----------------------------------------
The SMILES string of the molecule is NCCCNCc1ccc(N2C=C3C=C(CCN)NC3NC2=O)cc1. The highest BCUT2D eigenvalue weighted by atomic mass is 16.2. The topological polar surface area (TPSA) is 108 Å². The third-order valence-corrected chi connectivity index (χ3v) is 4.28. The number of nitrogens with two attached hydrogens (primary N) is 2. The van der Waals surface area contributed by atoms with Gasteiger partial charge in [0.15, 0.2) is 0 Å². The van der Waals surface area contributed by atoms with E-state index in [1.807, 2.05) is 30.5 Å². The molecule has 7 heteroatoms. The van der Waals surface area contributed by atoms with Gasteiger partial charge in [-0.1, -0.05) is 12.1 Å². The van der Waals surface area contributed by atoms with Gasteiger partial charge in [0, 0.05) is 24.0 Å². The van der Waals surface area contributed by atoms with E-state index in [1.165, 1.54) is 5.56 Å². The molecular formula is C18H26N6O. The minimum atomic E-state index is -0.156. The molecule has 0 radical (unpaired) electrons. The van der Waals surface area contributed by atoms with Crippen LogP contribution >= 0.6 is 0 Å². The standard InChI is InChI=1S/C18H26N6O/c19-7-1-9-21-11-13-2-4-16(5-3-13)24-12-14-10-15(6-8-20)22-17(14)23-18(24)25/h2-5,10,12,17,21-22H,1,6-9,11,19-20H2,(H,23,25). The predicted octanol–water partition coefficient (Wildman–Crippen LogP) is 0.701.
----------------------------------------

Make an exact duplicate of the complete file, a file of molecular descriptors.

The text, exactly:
The SMILES string of the molecule is NCCCNCc1ccc(N2C=C3C=C(CCN)NC3NC2=O)cc1. The highest BCUT2D eigenvalue weighted by atomic mass is 16.2. The topological polar surface area (TPSA) is 108 Å². The third-order valence-corrected chi connectivity index (χ3v) is 4.28. The number of nitrogens with two attached hydrogens (primary N) is 2. The van der Waals surface area contributed by atoms with Gasteiger partial charge in [0.15, 0.2) is 0 Å². The van der Waals surface area contributed by atoms with E-state index in [1.807, 2.05) is 30.5 Å². The molecule has 7 heteroatoms. The van der Waals surface area contributed by atoms with Gasteiger partial charge in [-0.1, -0.05) is 12.1 Å². The van der Waals surface area contributed by atoms with Gasteiger partial charge in [0, 0.05) is 24.0 Å². The van der Waals surface area contributed by atoms with E-state index in [1.165, 1.54) is 5.56 Å². The molecular formula is C18H26N6O. The minimum atomic E-state index is -0.156. The molecule has 0 radical (unpaired) electrons. The van der Waals surface area contributed by atoms with Crippen LogP contribution >= 0.6 is 0 Å². The standard InChI is InChI=1S/C18H26N6O/c19-7-1-9-21-11-13-2-4-16(5-3-13)24-12-14-10-15(6-8-20)22-17(14)23-18(24)25/h2-5,10,12,17,21-22H,1,6-9,11,19-20H2,(H,23,25). The predicted octanol–water partition coefficient (Wildman–Crippen LogP) is 0.701.